"One hopes that his fast medium bowling will culminate in him becoming a fast bowler"
Also See: The tale of two debutants
Form, they say, is temporary, whereas class is permanent.
The first time I watched Rohit Sharma batting in Mumbai in 2004, he looked to be a player with immense talent and plenty of class. He made batting look pleasurable and graceful.
He, however, had a chink in his armour. He lacked patience and maturity. He would play a wonderful cameo and then throw his wicket away through a rash stroke.
Finally, the hunger of Test cricket and being kept away from it culminated in his scintillating debut at Kolkata.
At a dinner a few years ago in Mumbai, I was seated at the same table as this young prodigy. I remember telling him that it will only be a question of time before he adorns the whites for India and with such inherent talent he will not be out of place there.
As a former cricketer, one is always glad to be proved right and I feel this is only the start of the journey.
Rohit was handed his Test cap by Sachin Tendulkar, which seemed perfect as it was a fellow Mumbai and Indian cricketing stalwart handing over his baton to the next in line.
Indian cricket now has three exciting new batting sensations in Virat Kohli, Shikhar Dhawan and Rohit Sharma. All of them are magnificent strokemakers and will be the backbone of the Indian side in years to come. Along with them, we have Ravichandran Ashwin, a very astute and thinking cricketer.
He has shown the technique and characteristics to bat much higher up the order. He reminds me of Ravi Shastri and like him can become a formidable all-rounder.
The more one admires his thought process the more he gives one the impression that he could be a future Indian captain.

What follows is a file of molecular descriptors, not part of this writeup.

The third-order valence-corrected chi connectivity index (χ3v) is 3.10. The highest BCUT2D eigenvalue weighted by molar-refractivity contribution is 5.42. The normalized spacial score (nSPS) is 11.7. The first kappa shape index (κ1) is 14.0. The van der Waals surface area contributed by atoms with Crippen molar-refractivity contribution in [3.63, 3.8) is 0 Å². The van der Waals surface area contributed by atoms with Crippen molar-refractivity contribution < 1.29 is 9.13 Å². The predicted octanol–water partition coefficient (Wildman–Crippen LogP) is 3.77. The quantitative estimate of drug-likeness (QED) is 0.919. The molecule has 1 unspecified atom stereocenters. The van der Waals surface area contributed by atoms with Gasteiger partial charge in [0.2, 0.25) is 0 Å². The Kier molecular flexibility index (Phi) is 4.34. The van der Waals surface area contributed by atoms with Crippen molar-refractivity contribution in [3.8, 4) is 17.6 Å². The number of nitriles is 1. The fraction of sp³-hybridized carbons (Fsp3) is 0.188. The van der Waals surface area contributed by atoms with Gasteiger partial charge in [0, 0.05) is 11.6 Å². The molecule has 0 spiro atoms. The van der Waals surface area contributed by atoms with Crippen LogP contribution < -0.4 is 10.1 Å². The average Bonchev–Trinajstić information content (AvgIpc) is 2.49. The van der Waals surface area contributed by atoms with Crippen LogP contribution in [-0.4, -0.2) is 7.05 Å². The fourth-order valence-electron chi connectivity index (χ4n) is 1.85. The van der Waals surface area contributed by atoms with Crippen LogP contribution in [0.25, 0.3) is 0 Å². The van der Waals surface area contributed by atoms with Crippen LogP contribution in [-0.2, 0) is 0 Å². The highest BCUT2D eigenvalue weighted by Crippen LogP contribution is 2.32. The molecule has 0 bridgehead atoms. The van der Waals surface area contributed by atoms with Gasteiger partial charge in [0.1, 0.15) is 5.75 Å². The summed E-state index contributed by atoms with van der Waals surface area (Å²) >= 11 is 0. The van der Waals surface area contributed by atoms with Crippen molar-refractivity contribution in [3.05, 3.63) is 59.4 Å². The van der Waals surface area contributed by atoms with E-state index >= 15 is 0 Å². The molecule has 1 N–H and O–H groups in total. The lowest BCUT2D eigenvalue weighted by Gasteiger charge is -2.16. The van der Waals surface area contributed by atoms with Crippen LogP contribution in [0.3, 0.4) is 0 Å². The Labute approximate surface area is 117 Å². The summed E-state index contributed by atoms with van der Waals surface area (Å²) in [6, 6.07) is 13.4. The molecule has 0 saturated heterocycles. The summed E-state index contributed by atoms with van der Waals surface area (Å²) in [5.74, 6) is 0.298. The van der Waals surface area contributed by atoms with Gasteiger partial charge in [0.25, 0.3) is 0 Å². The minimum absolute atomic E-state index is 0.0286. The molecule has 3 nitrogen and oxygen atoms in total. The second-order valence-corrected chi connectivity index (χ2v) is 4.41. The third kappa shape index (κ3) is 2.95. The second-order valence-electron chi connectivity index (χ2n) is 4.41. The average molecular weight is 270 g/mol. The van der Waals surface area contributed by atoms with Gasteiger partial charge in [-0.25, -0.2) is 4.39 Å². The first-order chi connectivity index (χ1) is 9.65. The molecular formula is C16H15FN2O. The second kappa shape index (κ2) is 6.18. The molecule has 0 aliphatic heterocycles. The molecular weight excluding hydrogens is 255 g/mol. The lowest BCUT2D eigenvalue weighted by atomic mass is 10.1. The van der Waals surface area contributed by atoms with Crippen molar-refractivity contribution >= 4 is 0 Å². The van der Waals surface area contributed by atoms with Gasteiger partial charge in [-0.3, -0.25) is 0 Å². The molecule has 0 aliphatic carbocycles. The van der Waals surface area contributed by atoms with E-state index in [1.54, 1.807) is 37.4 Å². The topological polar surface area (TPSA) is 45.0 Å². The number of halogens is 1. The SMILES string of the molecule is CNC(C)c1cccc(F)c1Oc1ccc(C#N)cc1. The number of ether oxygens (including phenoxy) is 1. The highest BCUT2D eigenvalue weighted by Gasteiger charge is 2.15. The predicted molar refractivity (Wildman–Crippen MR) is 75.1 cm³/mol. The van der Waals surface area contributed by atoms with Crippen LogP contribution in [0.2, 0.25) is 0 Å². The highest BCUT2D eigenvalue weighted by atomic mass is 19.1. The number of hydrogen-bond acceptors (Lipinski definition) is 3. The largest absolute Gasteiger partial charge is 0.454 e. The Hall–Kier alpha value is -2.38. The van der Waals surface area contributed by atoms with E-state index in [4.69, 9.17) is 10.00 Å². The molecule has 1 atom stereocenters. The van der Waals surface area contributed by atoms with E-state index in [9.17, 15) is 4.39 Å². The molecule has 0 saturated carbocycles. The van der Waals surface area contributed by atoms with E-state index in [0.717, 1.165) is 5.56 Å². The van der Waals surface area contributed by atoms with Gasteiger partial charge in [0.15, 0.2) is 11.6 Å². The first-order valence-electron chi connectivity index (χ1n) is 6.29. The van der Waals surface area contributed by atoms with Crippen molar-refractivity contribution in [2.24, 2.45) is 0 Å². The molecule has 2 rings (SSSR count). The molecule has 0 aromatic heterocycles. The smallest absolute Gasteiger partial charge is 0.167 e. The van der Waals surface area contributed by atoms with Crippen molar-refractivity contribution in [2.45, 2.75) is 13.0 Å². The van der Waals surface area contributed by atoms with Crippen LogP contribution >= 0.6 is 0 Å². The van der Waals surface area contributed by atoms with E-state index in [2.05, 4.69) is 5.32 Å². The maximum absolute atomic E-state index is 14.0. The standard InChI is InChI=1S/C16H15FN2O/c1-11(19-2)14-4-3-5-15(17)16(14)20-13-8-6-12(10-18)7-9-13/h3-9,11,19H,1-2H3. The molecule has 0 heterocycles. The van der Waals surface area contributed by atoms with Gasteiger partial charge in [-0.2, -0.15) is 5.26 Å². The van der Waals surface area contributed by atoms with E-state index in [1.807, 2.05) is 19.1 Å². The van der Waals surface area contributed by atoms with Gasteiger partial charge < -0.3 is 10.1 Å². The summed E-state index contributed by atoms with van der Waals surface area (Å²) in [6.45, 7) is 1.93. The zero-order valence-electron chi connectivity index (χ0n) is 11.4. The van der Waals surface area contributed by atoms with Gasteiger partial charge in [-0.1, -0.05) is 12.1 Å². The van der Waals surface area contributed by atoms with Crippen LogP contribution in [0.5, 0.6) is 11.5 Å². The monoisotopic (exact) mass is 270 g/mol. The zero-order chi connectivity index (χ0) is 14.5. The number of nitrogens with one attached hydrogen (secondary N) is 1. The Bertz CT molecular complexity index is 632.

The success of another debutant in Mohammad Shami is another bright spark in Indian cricket. One hopes that his fast medium bowling will culminate in him becoming a fast bowler. He has the build and the stamina and a nice high arm action for it.
Somehow, Indian cricket produces talented young fast bowlers who fade away into the sunset.
Malcolm Marshall, when he came to India in 1978, was just a medium fast bowler but within a year bowled a yard quicker and went on to become the fastest bowler in the world.
Indian cricket is hoping that some of our youngsters work extra hard to make themselves the demons of world cricket. In India’s quest for cricketing supremacy a genuine fast bowler is an essential requirement.
A captain has to strategise and think about all the permutations and combinations along with motivating his team.
The longest format of the game is an arduous journey.
Darren Sammy had the Indian side in a deep hole but then lost the plot completely. Test cricket is a mind game and whether one is batting, bowling or captaining a positive approach is the prime ingredient for success.
Close-in fielding somehow has not improved in cricket. A few converted half chances would have changed the complexion of recent Tests around the world.
One wonders whether the coaches of the modern era have understood its importance as we have halfhearted individuals standing at suicidal positions without the skills to enjoy it. The bats, the style of strokeplay and fast outfields need innovative field placements.
(The writer is a former Test cricketer)